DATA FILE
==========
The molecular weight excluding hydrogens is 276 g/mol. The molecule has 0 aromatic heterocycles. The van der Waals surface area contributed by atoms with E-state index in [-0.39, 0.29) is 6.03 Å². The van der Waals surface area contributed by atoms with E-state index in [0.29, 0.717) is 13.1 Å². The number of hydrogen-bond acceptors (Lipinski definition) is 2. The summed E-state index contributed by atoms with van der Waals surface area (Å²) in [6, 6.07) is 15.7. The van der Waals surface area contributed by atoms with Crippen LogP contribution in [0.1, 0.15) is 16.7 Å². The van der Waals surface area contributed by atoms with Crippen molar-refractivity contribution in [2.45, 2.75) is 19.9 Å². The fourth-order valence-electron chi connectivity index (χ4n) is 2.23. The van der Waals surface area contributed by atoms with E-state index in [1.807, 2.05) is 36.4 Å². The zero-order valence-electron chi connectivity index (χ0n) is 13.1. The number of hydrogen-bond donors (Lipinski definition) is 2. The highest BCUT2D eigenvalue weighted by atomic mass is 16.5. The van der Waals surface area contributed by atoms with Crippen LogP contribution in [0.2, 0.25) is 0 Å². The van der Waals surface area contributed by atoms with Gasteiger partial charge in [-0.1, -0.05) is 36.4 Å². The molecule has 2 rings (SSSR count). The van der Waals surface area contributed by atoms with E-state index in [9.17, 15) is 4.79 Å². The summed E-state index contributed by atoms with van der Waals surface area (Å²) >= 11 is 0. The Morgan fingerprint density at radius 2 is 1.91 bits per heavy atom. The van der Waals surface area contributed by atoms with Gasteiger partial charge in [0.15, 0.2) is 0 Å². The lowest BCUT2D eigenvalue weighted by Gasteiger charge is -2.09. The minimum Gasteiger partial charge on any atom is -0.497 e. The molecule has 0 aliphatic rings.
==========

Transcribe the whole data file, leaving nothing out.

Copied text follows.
The molecular weight excluding hydrogens is 276 g/mol. The molecule has 0 aromatic heterocycles. The van der Waals surface area contributed by atoms with E-state index in [-0.39, 0.29) is 6.03 Å². The van der Waals surface area contributed by atoms with E-state index in [0.29, 0.717) is 13.1 Å². The number of hydrogen-bond acceptors (Lipinski definition) is 2. The summed E-state index contributed by atoms with van der Waals surface area (Å²) in [6, 6.07) is 15.7. The van der Waals surface area contributed by atoms with Crippen LogP contribution in [0.1, 0.15) is 16.7 Å². The van der Waals surface area contributed by atoms with Crippen molar-refractivity contribution in [2.45, 2.75) is 19.9 Å². The fourth-order valence-electron chi connectivity index (χ4n) is 2.23. The van der Waals surface area contributed by atoms with E-state index in [1.807, 2.05) is 36.4 Å². The zero-order valence-electron chi connectivity index (χ0n) is 13.1. The number of hydrogen-bond donors (Lipinski definition) is 2. The highest BCUT2D eigenvalue weighted by atomic mass is 16.5. The van der Waals surface area contributed by atoms with Crippen LogP contribution in [0.2, 0.25) is 0 Å². The van der Waals surface area contributed by atoms with Gasteiger partial charge in [-0.1, -0.05) is 36.4 Å². The molecule has 2 rings (SSSR count). The van der Waals surface area contributed by atoms with E-state index in [9.17, 15) is 4.79 Å². The summed E-state index contributed by atoms with van der Waals surface area (Å²) >= 11 is 0. The Morgan fingerprint density at radius 2 is 1.91 bits per heavy atom. The van der Waals surface area contributed by atoms with Gasteiger partial charge in [0.15, 0.2) is 0 Å². The lowest BCUT2D eigenvalue weighted by Gasteiger charge is -2.09. The minimum Gasteiger partial charge on any atom is -0.497 e. The molecule has 0 aliphatic rings.